Scientists and nutritionists may never identify an optimum human diet.
When it comes to the human body and its interaction with the world, we face unknown unknowns; we don’t know the scope of our ignorance and we’re constantly discovering greater complexity.
This epistemological problem is laid out in Colin Campbell’s new book, Whole. According to Campbell, the body is not a machine that can be broken down to component parts to be fully understood, as most Western “reductionist” thinking believes. Instead it is a fluid system that is intertwined with our environment, and is constantly reacting to it.
Nutrition resists reductionist thinking.
“Daily recommended values” for specific nutrients don’t make sense for these three reasons:
- Our bodies don’t follow a script; they improvise. There’s almost no direct correlation between the amount of a nutrient eaten and the amount that reaches its main site of action in the body – what is called bioavailability – because the body takes only what it needs at that moment.
- There’s natural, unpredictable variability in food. The quantity of a single vitamin, for example, can vary dramatically from one fruit to another. Factors that affect the vitamin content of fruits can include production factors and climate conditions, maturity stage of fruits (species and variety), handling and storage, and type of container they’re stored in.(1) The swings can be extreme; one peach, for example, may contain forty times more beta-carotene than another, even though they look and taste identical.
- The foods we eat interact with one another. Some nutrients work to enhance, inhibit, or change how the body absorbs other nutrients. For example, calcium decreases iron’s bioavailability by up to 400%. Many nutrient pairs interact.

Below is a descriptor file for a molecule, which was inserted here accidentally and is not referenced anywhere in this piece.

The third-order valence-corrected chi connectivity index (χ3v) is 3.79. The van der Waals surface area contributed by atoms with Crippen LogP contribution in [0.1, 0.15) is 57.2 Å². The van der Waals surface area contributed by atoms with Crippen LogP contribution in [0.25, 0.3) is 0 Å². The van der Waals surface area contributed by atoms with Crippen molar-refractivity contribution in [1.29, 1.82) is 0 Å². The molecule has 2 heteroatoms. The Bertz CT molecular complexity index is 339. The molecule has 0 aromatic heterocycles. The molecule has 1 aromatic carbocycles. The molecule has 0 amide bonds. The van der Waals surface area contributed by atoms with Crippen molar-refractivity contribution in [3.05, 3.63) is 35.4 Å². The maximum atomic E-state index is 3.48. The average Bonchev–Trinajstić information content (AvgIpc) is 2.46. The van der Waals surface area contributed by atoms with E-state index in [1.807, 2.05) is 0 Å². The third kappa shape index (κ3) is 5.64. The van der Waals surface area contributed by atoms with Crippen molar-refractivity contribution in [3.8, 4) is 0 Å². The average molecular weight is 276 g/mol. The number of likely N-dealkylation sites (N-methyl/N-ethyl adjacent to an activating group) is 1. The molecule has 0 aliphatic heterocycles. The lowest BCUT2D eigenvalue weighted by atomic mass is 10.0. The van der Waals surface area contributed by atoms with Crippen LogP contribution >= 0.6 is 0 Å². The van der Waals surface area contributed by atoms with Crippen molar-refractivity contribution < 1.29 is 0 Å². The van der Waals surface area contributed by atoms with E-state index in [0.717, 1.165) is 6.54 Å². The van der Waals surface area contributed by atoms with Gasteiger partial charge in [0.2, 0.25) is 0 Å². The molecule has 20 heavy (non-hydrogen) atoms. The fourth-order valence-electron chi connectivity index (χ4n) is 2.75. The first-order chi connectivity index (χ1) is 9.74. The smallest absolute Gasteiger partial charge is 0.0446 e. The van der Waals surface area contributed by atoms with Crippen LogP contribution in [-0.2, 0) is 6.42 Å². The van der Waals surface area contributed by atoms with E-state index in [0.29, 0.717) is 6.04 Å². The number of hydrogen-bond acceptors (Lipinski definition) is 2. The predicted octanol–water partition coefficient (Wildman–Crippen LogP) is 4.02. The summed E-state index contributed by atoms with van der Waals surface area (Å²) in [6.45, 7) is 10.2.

But it gets even more complex when we consider ethnicity, age, stress levels, activity, etc., all factors influencing how we absorbs nutrients. Whatever experts may claim, nutrition resists certainty.
But some diets lead to proven outcomes, right?
Yes, many diets do have very good short-term outcomes. Each of the popular diet trends – Mediterranean, Paleo, South Beach, Whole-Food Plant-Based (WFPB), Ornish Diet, and gluten-free – has its credentialed advocates who wield impressive supporting evidence and its equally qualified critics armed with contradictory evidence. Paleo and plant-based dieters acknowledge that both diets have their strengths, but disagree on their respective weaknesses.
It’s really easy to poke holes in scientific studies on diet.
It’s easy to poke holes because no study can capture or control for all the variables that might effect an entire group of people over the long term. The problem is that we don’t know with statistical certainty which elements are driving those outcomes as it’s really hard to run a controlled long-term study and isolate each variable to find out (in humans). But looking at individual variables is probably the wrong approach; it’s likely that a constellation of factors – not just one or two variables – come together to create a healthy outcome.
You don’t need to be right. You need to be different.
Over 74% of American adults are overweight or obese today. Americans eat a diet rich in meat, salt, sugar, oil, and all sorts of processed foods. Start by eating less of all of those foods, and eat more of what Americans are missing: fruits and leafy greens. If you want to look dramatically different from most Americans, you’ll have to eat dramatically different. Here’s what we recommend.
Prioritize conscience over nutritional science.
2014 was the hottest year in recorded human history. Methane from livestock causes more greenhouse gases than all the world’s transportation(2). Our seas are on the verge of mass extinction due to overfishing and pollution(3).
Maybe we shouldn’t be looking so much to researchers to tell us what to eat as to Mother Nature.